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Sputniko! tweeted: "We created the 'red silk of fate' by using genetic recombination to infuse [the silkworms] with oxytocin and red fluorescent proteins. With these silkworms, born out of a combination of artistic fantasy and biological research, we seem to have entered an era of creatures that could once have only existed in a mythological realm."

Using a readily understandable and Pop-like discourse, Sputniko! expresses ideas related to a variety of complex contemporary problems. At the heart of her work lie serious doubts about a society in which things are decided without being sufficiently debated, as part of capitalist and political processes.

The Teshima 8 Million Lab is located in a small village on an island blessed with a rich natural environment. As an embodiment of Sputniko!'s ideas, it promises to continually pose questions about how we might design a future able to cope with our rapidly changing society.

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Building on the friendship ties nurtured with Denmark during the 150th anniversary of Japan-Denmark diplomatic relations celebrated throughout 2017, a delegation of esteemed architects, artists, scholars and officials from the Nordic country visited the islands of Naoshima, Inujima and Teshima for three days from October 9th to 11th, with the aim of exchanging perspectives on the potential of nature, art and architecture as agents for regional revitalization.Read article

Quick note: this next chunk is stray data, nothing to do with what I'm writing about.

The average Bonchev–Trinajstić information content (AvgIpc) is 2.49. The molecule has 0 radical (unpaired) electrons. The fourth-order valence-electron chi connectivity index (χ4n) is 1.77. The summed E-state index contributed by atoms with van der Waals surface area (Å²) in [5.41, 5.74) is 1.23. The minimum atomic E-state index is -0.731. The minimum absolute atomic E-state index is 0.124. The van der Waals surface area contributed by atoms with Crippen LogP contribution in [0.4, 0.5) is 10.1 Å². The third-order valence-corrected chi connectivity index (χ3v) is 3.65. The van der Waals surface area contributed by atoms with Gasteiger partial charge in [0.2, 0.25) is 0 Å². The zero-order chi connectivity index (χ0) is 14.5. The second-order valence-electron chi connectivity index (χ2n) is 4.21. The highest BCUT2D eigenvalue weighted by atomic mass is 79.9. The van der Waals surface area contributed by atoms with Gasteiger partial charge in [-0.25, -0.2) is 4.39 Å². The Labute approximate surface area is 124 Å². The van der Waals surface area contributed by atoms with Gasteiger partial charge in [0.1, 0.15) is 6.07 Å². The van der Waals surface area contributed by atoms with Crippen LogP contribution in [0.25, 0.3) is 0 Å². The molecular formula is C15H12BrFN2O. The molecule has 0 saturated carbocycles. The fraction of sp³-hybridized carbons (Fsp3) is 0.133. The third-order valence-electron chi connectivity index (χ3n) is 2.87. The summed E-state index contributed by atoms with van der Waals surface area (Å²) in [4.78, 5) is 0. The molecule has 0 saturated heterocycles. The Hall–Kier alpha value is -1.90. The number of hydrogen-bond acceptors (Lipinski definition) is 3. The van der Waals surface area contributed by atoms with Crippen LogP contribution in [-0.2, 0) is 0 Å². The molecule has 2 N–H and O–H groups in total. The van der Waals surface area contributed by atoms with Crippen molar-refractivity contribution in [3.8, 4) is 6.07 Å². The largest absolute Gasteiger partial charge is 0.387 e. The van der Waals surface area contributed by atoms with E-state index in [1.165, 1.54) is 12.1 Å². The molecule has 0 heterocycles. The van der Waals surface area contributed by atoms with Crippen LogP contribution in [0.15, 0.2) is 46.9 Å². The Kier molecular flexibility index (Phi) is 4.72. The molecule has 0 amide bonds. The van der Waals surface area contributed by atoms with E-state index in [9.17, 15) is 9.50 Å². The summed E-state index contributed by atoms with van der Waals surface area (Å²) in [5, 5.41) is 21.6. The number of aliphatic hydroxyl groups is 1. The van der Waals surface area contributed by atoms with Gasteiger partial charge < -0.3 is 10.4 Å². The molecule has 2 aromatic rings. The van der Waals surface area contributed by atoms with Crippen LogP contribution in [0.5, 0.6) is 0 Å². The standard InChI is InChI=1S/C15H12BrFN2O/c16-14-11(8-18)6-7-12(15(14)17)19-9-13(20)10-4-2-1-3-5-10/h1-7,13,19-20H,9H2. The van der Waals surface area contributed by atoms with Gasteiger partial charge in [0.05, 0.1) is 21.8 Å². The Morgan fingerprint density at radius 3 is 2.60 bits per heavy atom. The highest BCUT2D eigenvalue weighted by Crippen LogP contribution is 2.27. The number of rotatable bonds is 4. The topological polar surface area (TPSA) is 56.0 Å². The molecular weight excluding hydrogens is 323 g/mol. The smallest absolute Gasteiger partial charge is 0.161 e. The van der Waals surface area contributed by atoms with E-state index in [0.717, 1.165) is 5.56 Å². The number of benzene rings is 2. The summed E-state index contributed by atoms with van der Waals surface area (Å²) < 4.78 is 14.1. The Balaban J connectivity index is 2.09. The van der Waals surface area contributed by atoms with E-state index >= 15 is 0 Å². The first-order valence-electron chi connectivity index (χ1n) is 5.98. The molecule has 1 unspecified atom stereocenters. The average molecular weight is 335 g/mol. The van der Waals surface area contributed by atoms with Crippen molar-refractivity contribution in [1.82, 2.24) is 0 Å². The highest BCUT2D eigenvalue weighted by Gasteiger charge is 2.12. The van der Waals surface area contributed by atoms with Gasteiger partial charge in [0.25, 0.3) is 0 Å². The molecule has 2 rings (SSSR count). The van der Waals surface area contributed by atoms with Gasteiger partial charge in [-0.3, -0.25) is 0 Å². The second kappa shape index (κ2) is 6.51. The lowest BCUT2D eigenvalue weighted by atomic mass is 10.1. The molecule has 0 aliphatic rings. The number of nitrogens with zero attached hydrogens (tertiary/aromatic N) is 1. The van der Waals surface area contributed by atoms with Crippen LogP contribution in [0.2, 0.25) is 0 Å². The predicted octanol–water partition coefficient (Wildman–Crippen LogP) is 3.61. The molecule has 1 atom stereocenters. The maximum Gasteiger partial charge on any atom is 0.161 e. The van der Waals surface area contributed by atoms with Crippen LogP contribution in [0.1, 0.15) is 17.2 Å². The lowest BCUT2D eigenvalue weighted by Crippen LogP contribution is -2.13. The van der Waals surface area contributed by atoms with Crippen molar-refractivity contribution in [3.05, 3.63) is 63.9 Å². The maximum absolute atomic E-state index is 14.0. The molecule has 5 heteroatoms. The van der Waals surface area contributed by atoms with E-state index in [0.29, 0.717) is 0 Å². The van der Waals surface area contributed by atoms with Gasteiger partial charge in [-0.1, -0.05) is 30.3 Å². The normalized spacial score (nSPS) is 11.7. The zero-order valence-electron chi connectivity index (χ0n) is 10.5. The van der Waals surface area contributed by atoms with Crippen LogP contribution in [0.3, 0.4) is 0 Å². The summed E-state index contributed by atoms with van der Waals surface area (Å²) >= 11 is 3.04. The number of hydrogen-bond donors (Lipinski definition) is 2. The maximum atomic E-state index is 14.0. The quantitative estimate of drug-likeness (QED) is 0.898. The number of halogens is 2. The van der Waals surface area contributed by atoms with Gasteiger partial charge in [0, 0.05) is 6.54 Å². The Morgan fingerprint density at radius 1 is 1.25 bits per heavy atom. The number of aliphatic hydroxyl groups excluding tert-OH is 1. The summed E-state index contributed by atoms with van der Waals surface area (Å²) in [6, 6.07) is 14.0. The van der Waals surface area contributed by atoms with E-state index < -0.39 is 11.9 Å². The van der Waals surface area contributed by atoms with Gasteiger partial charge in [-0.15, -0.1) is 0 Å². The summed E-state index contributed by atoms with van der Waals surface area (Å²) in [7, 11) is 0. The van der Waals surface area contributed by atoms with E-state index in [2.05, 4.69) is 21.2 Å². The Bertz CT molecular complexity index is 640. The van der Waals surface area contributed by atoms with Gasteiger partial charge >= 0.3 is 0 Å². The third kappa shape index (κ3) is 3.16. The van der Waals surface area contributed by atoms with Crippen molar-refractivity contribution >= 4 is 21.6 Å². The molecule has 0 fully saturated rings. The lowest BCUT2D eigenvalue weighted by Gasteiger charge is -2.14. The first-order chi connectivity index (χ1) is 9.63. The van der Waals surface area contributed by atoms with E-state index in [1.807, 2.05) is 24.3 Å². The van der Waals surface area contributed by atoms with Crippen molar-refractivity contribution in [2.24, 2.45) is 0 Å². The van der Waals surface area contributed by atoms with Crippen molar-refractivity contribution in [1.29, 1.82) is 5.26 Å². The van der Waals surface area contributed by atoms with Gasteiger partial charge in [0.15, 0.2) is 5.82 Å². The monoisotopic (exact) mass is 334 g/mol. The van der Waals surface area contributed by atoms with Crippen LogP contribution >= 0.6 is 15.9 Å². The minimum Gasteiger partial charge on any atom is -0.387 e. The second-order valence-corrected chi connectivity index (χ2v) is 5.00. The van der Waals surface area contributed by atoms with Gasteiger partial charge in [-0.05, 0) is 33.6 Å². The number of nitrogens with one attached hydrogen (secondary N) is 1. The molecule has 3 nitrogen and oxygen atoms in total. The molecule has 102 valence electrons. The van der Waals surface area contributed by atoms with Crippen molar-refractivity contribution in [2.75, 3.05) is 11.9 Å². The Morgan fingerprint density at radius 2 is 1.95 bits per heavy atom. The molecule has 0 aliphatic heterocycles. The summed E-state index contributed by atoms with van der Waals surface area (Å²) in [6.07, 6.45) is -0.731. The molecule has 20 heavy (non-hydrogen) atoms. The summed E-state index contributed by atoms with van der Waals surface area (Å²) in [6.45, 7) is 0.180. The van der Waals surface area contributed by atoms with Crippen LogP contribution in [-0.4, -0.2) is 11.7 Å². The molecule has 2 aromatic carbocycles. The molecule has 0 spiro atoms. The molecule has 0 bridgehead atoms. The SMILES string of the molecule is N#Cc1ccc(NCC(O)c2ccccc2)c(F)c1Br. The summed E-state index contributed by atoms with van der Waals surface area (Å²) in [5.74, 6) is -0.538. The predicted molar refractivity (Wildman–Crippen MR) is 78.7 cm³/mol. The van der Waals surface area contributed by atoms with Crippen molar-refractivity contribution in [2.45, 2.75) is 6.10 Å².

Celebrating  150 years of Japan-Denmark diplomatic relations <br> Benesse Art Site Naoshima's activities presented at symposium in Denmark on the theme of

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Celebrating 150 years of Japan-Denmark diplomatic relations
Benesse Art Site Naoshima's activities presented at symposium in Denmark on the theme of "Regional Development through Architecture, Nature and Art"

Benesse Art Site Naoshima's activities presented at symposium in Denmark on the theme of "Regional Development through Architecture, Nature and Art"Read article

The May 2017 issue of our quarterly magazine NAOSHIMA NOTE has been published.

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Pannaphan Yodmanee, the winner of the 11th Benesse Prize, visited Benesse Art Site Naoshima in early March, 2017.Read article

An encounter with Lee Ufan: What it Means to Accept

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Lee Ufan was one of the leading figures of the Mono-ha school (School of Things), a contemporary art movement emerging in Japan in the late 1960s. A talk by Lee Ufan was held in Naoshima in January 2017, providing a deeper insight into the experience of the Lee Ufan Museum through the direct words of the artist.Read article

Conference by Michael Govan

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In autumn last year, a momentous conference by Michael Govan, CEO and Wallis Annenberg Director of the Los Angeles County Museum of Art (LACMA), was held at Benesse Art Site Naoshima.Read article